Arcane Roots – King Tuts, Glasgow – 12/05/15

arcane-roots-king-tuts-12-may-2015-2It turns out that Arcane Roots have played Glasgow on more than a few occasions prior to tonight. Whether that be on their own headline tour or as part of the support for other bands, but I can guarantee you one thing, they’ve never experienced a crowd as absorbed and passionate about the band they came to see on their previous visits.

I had the pleasure of meeting Andrew and Adam before the gig to discuss a few things like the current tour, the upcoming album and how the debuted songs were received by their more-than-modest following around the UK. That interview will be up on the site soon but until then let me tell you about the experience that was Arcane Roots live and loud in Glasgow.

Out strolls the band, Andrew looking dapper and resplendent in waistcoat and dinner jacket – the crowd are wondering how long it’ll be until they come off in the sweat and thunder refinements of King Tut’s – so much so that a chant along the lines of “taps aff Andrew” rings out. The towering Adam on bass takes up his slot stage-left and crash, straight into the first song of the night. The irony in the name of set opener ‘Slow’ isn’t lost on me. As the frantic intro rings out, a roar goes up and no sooner than it has dimmed Andrew approaches the mic to belt out the first lyrics of the night. It would seem that ‘Slow’ is far from indicative of the song itself or the night we have ahead of us.

The intricacies within the guitar parts on songs like ‘Slow’ and ‘Sacred Shapes’ merely underpin the talents of frontman Groves’ songwriting abilities. It’s not just that either, he can sing over the top of it all with lyrics that pack as much of a punch to the emotions as the riffs smack you in the face and ears. At the same time it all looks effortless. Arcane Roots have provided more than a few rare “wow” moments – between the crashing drums, and finger-tapping guitar technique on show.

Standing at the back of Tut’s, on the benches above the sound desk, there’s no escape from that bass. With Adam plying his trade with rhythmic intent, we are treated to not only the guttural reverb between our ears but also through the soles of our feet as the sound moves through the floorboards and into us from below. With the bass moving up through the legs and the shiver moving down the spine, they meet in an oddly satisfying crotch-crescendo.

Groves is a man happiest and most animated when standing at the front of a stage, guitar in hand, conducting the crowd that appear before him. That much is plain to see. however, the guy turns into an absolute beast when the riffs are flying. At one point during ‘Million Dollar Question’ he was practically hanging over the barrier and in among the crowd. That didn’t halt his playing and if Adam wasn’t covering vocal duties through the mic I honestly still think we’d have heard Andrew’s voice over the music and crowd he was now part of.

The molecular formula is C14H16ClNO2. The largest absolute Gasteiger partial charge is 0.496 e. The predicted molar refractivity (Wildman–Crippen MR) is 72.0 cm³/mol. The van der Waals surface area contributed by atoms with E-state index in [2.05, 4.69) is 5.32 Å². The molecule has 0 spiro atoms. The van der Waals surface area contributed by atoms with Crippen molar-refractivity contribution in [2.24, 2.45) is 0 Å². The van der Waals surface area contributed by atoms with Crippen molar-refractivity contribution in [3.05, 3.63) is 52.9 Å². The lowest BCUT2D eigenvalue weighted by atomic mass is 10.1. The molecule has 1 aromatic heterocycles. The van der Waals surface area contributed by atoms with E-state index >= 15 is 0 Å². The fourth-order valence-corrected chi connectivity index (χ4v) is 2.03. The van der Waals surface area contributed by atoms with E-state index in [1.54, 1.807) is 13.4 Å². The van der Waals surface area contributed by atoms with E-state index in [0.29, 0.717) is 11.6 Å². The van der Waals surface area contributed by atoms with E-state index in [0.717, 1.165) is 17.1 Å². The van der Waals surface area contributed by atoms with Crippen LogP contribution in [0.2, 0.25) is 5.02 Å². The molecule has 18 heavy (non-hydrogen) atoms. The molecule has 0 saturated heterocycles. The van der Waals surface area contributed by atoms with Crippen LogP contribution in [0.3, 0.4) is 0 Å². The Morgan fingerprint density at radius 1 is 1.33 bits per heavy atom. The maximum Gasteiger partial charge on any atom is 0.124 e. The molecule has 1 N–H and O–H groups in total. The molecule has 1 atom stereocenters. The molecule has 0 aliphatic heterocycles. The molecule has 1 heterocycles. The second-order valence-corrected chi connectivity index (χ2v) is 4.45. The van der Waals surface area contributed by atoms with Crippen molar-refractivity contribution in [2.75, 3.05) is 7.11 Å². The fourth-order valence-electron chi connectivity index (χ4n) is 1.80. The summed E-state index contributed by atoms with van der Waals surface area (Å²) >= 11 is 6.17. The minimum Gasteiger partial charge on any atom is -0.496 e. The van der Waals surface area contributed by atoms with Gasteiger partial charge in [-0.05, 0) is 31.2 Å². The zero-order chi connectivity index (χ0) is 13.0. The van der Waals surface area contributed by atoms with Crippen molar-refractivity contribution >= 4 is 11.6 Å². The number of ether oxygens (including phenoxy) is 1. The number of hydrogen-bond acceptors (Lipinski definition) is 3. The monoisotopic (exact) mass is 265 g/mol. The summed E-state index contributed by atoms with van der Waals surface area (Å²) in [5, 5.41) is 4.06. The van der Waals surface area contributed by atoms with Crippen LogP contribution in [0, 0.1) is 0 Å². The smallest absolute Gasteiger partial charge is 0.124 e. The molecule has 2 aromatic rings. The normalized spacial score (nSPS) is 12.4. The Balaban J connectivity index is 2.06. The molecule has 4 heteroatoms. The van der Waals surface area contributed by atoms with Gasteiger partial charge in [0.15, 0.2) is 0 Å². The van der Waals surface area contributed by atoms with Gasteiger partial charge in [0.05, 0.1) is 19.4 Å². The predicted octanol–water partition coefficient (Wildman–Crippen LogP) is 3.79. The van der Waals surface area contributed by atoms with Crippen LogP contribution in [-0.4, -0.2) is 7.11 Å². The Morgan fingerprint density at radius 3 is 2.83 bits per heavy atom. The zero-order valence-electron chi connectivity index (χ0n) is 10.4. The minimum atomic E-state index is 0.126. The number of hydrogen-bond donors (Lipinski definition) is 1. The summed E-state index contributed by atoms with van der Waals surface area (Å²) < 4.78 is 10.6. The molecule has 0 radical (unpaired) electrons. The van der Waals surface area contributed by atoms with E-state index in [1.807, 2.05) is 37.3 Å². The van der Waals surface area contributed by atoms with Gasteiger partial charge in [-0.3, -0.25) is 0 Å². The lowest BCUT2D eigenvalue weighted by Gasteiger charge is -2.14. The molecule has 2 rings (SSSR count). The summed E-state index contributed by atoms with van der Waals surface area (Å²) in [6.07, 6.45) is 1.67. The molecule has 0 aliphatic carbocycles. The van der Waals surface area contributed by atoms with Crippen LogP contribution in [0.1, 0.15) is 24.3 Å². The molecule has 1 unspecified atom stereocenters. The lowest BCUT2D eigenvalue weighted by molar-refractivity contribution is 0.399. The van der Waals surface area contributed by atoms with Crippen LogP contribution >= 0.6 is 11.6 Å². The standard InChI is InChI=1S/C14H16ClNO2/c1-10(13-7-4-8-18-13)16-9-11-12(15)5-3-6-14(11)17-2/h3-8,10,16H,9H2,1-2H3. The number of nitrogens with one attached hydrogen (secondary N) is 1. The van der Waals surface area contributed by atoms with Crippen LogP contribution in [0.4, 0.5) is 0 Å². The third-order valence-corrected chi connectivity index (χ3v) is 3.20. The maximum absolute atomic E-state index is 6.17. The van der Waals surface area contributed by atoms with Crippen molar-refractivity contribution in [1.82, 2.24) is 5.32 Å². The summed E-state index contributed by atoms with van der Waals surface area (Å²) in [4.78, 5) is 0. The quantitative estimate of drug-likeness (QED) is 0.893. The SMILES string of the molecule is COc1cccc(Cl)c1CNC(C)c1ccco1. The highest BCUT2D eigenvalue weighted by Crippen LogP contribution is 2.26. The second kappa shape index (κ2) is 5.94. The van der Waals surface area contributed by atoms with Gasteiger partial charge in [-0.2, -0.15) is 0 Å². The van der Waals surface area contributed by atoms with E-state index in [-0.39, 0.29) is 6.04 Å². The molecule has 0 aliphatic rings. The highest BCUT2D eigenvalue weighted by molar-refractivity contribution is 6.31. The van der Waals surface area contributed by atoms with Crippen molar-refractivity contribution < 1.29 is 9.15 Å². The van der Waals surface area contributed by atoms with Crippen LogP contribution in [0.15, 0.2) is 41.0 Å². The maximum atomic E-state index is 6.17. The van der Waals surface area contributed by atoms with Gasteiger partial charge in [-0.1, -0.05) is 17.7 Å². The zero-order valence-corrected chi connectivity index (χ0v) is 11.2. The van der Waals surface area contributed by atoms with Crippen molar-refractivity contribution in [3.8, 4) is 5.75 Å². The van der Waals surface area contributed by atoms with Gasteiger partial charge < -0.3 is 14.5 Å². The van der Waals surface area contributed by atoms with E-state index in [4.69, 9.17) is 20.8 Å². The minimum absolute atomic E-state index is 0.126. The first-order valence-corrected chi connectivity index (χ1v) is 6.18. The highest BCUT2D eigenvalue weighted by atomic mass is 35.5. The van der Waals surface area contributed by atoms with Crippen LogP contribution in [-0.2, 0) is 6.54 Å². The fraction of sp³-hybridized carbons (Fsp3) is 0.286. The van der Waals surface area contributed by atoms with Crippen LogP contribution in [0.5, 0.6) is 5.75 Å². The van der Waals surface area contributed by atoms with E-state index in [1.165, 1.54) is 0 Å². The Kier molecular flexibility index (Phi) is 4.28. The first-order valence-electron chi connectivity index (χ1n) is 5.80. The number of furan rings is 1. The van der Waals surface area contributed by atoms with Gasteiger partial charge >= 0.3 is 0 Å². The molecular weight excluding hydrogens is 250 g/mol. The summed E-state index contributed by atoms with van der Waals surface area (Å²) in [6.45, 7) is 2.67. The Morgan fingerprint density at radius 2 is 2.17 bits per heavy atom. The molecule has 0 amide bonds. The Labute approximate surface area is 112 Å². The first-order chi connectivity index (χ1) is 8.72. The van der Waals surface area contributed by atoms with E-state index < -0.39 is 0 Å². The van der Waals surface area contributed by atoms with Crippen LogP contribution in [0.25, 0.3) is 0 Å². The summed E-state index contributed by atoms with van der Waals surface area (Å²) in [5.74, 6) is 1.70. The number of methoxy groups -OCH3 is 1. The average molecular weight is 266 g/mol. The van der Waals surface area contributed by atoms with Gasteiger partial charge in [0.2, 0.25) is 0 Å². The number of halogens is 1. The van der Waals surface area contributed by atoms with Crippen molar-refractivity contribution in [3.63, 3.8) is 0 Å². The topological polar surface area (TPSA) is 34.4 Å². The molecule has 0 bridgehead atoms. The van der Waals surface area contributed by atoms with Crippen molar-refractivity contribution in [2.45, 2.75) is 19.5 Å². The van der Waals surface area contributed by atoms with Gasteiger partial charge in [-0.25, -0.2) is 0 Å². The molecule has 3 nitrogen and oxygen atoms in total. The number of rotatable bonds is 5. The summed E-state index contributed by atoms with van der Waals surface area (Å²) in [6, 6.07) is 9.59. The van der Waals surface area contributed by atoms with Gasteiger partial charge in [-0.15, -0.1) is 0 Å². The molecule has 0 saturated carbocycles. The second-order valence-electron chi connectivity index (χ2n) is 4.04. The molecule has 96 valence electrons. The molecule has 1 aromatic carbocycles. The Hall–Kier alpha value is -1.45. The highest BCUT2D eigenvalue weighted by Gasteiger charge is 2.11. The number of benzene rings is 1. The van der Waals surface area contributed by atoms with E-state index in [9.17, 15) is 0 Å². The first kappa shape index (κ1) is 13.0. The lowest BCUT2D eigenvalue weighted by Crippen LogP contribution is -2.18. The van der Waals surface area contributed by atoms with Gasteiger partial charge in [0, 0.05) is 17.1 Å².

Watching these guys play live is an experience I would recommend you do if you’re able to. The way they energise a room and infect you with it is an art in itself so do yourself a massive favour and get these guys on your bucket list.

As if the place wasn’t already jumping – at one point to a new and improved version of the famous Glasgow “here we…” which went something like “Arcane, Arcane, Arcane fucking Roots” – Groves decides to provide a fairly indulgent solo which provides a segue to the frantically exciting ‘Resolve’. A song that challenges the vocal range of Groves as well as providing a moment or two post-chorus to go absolutely, fucking batshit crazy. I must admit, before the gig I didn’t anticipate moshpits breaking out, how wrong was I?

Of the eleven tracks in the set, three are being played in Glasgow for the first time. ‘Leaving’ is an upbeat, poppy track in comparison to those before it. With a jumpy, bouncy, boppy feel throughout, it’s no surprise that it’s becoming a fans’ favourite on the tour. ‘When Did the Taste Leave Your Mouth’ and ‘If Nothing Breaks, Nothing Moves’ have more of a traditional Arcane Rootsy feel to them, the latter being packed full of riffs – announces Groves before piling into it and sending the crowd into another frenzy.

Closing the set with ‘You Are’ is a masterstroke. Groves is able to take a step back from the mic at times and let the crowd sing for him. I still get a tingle when I think back to just how involved and engaged the crowd was throughout the gig and that’s not down to those in attendance, that’s down to the fact that Arcane Roots are an awesome band with great songs which translate so well to a live setting.

As I left the venue I answered a question I’d heard within the opening track. When Arcane Roots return to Glasgow I’ll be there and when I hear Andrew’s voice I will remember it. It will make my heart irregulate and render it speechless. In much the same way as I felt when I was heading home absolutely shattered in the best possible way from one of the most enjoyable gigs I’ve had the pleasure of experiencing. Arcane Roots, I love you!

Arcane Roots Setlist King Tut's Wah Wah Hut, Glasgow, Scotland 2015, Megatourusrex

Alan Gray

Senior Writer and Editor at Musicscramble. Listens to a wide range of music. A sucker for a heavy bass line and a thundering guitar hook.

Loves getting his gig on but also loves to get behind a camera and capture music in the making. Check out akgphotos.com for more.

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